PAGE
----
WebSpinner is not a commercial product.  It was written to match Cornerstone’s own needs, and it may be idiosyncratic. You may not find WebSpinner’s particular methods of enhancing HTML production to your taste, so you may devise an entirely different system.  However, this application shows you the level of complexity that can be achieved, entirely within VFP, for web site design and generation as well as any other text-based output.

You can emit complex HTML more easily by using an inner system of templates and definitions like these, or with an HTML-knowledgeable class like FRX2HTM to control the formatting details. Whether you design systems in which a sophisticated user creates report designs interactively (which is essentially what WebSpinner is), or whether your system handles all details of report design programmatically is not the issue. You can see the tremendous possibilities.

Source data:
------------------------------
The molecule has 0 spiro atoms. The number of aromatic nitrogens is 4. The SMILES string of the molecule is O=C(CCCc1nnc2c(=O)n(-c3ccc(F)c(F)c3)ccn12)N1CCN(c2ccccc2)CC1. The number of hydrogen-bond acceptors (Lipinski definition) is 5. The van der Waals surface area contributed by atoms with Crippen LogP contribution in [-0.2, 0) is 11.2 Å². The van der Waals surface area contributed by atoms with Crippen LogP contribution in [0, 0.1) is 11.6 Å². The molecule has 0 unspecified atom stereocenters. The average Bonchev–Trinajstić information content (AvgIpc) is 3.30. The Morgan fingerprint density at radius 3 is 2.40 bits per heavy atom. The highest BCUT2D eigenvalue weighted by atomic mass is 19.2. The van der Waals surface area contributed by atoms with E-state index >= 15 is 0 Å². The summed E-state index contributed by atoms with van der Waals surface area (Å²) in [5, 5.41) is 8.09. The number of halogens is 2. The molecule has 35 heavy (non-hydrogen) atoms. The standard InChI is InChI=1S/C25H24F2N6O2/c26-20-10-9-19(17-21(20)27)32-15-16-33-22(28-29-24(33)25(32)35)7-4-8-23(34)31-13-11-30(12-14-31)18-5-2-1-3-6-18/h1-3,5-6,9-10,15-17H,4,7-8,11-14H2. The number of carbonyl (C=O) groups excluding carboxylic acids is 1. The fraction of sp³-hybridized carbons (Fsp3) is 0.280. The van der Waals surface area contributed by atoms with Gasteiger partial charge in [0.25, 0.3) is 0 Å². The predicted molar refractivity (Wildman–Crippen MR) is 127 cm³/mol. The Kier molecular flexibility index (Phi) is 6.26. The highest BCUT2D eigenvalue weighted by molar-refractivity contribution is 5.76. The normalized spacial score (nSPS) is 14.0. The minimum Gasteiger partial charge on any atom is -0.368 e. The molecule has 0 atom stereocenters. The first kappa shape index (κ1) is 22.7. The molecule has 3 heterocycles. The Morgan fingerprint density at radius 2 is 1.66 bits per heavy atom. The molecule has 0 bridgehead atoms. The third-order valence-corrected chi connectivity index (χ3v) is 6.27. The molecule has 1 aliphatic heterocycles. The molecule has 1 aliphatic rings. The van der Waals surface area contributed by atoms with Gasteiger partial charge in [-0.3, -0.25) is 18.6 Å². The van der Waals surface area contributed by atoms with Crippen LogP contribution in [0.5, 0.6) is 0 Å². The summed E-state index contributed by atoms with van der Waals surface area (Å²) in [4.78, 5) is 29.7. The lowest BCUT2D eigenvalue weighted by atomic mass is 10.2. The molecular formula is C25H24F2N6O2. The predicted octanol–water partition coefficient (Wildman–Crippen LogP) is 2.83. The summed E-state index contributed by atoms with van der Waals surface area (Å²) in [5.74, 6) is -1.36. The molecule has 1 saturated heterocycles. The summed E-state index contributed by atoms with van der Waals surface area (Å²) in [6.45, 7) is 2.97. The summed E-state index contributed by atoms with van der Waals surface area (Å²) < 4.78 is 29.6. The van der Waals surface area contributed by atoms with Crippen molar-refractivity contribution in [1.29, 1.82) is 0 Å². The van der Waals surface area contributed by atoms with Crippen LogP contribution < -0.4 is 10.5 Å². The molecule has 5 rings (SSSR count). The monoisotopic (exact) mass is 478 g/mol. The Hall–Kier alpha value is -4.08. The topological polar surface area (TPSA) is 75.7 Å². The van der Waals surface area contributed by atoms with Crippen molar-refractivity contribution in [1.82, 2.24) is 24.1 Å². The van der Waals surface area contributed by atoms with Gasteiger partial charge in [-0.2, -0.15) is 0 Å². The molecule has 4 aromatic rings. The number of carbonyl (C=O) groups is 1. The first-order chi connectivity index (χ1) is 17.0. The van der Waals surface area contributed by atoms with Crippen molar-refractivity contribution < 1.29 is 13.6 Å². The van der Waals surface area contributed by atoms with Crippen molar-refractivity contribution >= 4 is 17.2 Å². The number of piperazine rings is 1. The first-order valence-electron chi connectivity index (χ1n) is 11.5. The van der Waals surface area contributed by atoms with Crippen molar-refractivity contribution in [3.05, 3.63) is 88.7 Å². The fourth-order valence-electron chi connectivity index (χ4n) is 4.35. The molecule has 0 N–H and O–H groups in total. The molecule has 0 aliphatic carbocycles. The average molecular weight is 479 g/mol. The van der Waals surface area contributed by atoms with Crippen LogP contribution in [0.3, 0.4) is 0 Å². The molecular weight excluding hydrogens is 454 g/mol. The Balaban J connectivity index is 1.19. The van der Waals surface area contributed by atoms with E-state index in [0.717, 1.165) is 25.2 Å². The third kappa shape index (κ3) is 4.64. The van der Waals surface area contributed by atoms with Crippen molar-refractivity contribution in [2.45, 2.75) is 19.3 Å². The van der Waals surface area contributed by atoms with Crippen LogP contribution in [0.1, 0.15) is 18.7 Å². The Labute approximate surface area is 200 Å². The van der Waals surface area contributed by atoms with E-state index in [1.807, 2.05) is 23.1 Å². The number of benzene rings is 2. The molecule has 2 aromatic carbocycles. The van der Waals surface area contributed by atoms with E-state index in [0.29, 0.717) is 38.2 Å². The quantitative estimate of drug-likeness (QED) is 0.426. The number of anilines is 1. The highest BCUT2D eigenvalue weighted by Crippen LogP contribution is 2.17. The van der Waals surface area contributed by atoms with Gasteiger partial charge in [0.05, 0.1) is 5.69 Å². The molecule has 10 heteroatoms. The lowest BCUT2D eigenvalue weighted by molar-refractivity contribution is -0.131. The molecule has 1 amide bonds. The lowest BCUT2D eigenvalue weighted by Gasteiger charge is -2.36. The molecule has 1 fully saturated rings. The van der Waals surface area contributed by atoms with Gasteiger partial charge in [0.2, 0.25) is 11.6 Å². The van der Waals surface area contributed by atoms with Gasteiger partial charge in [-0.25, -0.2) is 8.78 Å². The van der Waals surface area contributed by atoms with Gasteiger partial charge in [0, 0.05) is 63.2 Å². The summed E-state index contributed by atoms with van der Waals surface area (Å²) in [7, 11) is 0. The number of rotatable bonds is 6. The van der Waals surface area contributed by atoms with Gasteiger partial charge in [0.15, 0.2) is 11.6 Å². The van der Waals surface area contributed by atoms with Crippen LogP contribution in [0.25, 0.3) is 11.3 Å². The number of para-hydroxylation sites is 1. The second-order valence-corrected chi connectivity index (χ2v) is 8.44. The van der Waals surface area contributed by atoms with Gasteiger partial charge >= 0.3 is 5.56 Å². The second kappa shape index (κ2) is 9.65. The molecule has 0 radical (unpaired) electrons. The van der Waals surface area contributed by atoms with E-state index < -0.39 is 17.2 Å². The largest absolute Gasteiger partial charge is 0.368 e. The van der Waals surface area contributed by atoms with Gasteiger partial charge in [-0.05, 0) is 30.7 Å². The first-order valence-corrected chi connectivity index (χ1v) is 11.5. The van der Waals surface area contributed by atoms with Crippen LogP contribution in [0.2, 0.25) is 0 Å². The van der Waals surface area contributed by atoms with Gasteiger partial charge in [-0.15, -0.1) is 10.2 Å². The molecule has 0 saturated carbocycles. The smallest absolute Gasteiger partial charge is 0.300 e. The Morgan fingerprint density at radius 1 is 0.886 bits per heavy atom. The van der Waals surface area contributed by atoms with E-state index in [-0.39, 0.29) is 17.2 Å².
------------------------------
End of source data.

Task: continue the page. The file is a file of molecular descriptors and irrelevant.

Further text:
It’s all made possible by VFP’s ability to handle strings, generate text, and then to assemble the resulting text files into coherent, searchable, updatable document collection – as only a full-fledged database management system can. 

I assert here, quite seriously, that Visual FoxPro and applications you write in Visual FoxPro may be uniquely qualified to provide Web document editing and production facilities! I say this partly because of the text-handling capabilities I’ve already alluded to, but also because the information for a large, complex site has to come out of a database in the first place to be maintainable.  In the WebSpinner macros above, we have tables of icon filenames defined to play particular roles in the site’s pages, tables of content, tables of content relationships and tables of styles and expandable macro expressions...  and this is a relatively simple example.

How we display HTML
(translation: how we preview and possibly print reports)